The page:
Video: Incorporating video into digital signage design is an effective way to share information or product details without spelling out the information in text. Video is also a quick and easy method for catching the consumer’s eye.
Interactivity: Digital signage in innovative spaces plays with the idea of interactivity and giving the viewer/user more control. Motion spurred by interaction from a passerby or a digital signage user is a fun way to engage.
Digital signage, no matter where it’s used or for what purpose, needs to function in a way that guides and engages. Successful digital signage implementations bypass the Point A to Point B mindset and instead present users with dynamic, real-time insight into a space, product, or service.
Digital signage design must:
- Engage the viewer;
- Guide the eye;
- Find the natural focal point;
- Adopt an asymmetrical layout to add interest;
- Balance the composition.
These design objectives can be achieved through static visual elements (photos, text, use of white space) accompanied by digital complements (video, motion graphics, sequential animations). That said, there is no one-size-fits-all solution for the perfect digital signage design, so it’s crucial that design function and aesthetics don’t overshadow content and intention.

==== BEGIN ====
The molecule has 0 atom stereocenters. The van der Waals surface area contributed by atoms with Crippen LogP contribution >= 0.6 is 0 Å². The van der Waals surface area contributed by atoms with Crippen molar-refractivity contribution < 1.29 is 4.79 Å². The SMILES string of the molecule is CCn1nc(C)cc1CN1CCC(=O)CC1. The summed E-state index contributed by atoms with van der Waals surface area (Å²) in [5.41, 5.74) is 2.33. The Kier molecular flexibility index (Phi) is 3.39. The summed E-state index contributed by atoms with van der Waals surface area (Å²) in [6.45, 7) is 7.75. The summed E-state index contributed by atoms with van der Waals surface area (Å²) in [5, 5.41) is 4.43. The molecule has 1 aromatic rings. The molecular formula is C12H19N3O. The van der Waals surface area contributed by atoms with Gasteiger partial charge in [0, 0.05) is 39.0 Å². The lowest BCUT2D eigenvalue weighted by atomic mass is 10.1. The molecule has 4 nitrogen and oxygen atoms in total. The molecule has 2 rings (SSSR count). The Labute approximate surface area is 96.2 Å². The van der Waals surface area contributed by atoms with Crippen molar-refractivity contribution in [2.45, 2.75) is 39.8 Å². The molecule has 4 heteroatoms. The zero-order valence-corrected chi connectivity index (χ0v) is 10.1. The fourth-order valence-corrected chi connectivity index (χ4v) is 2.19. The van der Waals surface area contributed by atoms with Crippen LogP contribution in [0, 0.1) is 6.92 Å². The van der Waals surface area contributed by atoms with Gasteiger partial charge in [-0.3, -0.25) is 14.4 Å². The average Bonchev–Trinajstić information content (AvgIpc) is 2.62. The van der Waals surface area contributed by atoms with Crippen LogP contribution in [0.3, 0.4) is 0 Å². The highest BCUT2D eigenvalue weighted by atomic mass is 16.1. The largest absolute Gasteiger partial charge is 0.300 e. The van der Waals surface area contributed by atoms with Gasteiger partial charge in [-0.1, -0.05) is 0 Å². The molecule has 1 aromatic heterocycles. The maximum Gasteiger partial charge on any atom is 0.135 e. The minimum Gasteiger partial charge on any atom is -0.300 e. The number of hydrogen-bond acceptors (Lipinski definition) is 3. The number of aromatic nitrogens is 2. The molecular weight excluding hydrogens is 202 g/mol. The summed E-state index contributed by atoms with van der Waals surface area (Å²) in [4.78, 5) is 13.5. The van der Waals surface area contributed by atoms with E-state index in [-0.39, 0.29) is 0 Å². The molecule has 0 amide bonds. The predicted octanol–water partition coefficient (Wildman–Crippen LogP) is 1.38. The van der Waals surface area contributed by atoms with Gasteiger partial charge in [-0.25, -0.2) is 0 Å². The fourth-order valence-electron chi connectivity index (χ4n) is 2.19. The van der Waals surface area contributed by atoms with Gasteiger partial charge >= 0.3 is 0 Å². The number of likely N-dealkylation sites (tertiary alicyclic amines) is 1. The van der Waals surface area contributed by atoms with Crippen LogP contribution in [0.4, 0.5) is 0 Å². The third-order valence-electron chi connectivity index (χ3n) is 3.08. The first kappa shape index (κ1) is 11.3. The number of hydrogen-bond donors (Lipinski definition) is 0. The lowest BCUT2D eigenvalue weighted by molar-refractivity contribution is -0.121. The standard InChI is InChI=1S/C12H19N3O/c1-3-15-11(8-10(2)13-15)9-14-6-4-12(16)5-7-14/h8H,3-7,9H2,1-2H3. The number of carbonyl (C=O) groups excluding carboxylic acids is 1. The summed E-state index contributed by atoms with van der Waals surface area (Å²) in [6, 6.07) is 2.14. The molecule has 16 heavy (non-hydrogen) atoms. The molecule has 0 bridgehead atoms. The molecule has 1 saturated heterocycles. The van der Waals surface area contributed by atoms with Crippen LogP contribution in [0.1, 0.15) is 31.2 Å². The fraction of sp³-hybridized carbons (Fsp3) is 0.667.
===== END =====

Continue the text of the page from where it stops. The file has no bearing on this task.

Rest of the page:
Digital signage content is just as important as the design elements, and finding that compositional balance is as much about aesthetics as it is content presentation.
Relevant content: Give viewers/consumers/users access to the most relevant information possible at the point of contact. This may be directions, instructions, menu items, personnel data, or any of the in-betweens — this information directly impacts digital signage engagement. Again, flashy graphics and attractive design do nothing for function if relevant content isn’t readily available.
Concise communication: Relevant information may be on the screen, but it’s unusable if presented in a way that’s jargon-laden or overburdened with add-ons. Clear, concise communication is an invaluable design element.
Updates: Digital signage is quickly forgotten if all it ever displays is Tuesday’s lunch menu from three months ago. The dynamic nature of digital signage solutions makes them ideal for real-time, up-to-date information dissemination. This kind of timely information presentation can be implemented into design to make it something viewers look for every day or every hour (think weather or travel updates).
Walk the line between the expected and the innovative
Breaking the static plane, in both design and function, has propelled digital signage into multiple industry spaces. It’s this toeing the line between analog and digital—playing with the space between motion and stillness and incorporating elements of both modern and traditional design—that makes digital signage an exciting solution for personalized consumer expectations. Digital signage continues to evolve, and it’s asymmetrically thinking innovators, architects, and designers that find successful new ways to use the technology.